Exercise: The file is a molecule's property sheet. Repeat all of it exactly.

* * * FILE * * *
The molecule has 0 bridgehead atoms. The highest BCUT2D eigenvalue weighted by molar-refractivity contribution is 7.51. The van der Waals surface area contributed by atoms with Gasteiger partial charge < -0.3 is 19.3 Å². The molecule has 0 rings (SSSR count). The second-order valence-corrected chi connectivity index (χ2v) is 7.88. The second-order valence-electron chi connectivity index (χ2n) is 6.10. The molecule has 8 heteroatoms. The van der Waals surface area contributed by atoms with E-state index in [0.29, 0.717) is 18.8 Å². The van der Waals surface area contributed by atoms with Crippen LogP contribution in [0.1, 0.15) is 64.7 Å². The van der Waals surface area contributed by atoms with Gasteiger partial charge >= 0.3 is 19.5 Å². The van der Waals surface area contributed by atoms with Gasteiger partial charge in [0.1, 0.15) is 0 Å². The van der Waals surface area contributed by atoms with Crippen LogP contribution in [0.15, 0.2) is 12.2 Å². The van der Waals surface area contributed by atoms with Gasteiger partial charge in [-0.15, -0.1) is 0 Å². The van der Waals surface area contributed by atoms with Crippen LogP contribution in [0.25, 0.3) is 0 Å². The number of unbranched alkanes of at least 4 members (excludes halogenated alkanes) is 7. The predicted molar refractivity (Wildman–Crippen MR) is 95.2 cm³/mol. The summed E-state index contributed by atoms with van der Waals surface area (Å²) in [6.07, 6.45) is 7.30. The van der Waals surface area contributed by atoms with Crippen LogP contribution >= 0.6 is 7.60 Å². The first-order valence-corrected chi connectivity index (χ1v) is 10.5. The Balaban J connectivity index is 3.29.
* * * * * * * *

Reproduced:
The molecule has 0 bridgehead atoms. The highest BCUT2D eigenvalue weighted by molar-refractivity contribution is 7.51. The van der Waals surface area contributed by atoms with Gasteiger partial charge < -0.3 is 19.3 Å². The molecule has 0 rings (SSSR count). The second-order valence-corrected chi connectivity index (χ2v) is 7.88. The second-order valence-electron chi connectivity index (χ2n) is 6.10. The molecule has 8 heteroatoms. The van der Waals surface area contributed by atoms with E-state index in [0.29, 0.717) is 18.8 Å². The van der Waals surface area contributed by atoms with Crippen LogP contribution in [0.1, 0.15) is 64.7 Å². The van der Waals surface area contributed by atoms with Gasteiger partial charge >= 0.3 is 19.5 Å². The van der Waals surface area contributed by atoms with Gasteiger partial charge in [0.1, 0.15) is 0 Å². The van der Waals surface area contributed by atoms with Crippen LogP contribution in [0.15, 0.2) is 12.2 Å². The van der Waals surface area contributed by atoms with Gasteiger partial charge in [-0.15, -0.1) is 0 Å². The van der Waals surface area contributed by atoms with Crippen LogP contribution in [0.25, 0.3) is 0 Å². The number of unbranched alkanes of at least 4 members (excludes halogenated alkanes) is 7. The predicted molar refractivity (Wildman–Crippen MR) is 95.2 cm³/mol. The summed E-state index contributed by atoms with van der Waals surface area (Å²) in [6.07, 6.45) is 7.30. The van der Waals surface area contributed by atoms with Crippen LogP contribution >= 0.6 is 7.60 Å². The first-order valence-corrected chi connectivity index (χ1v) is 10.5. The Balaban J connectivity index is 3.29.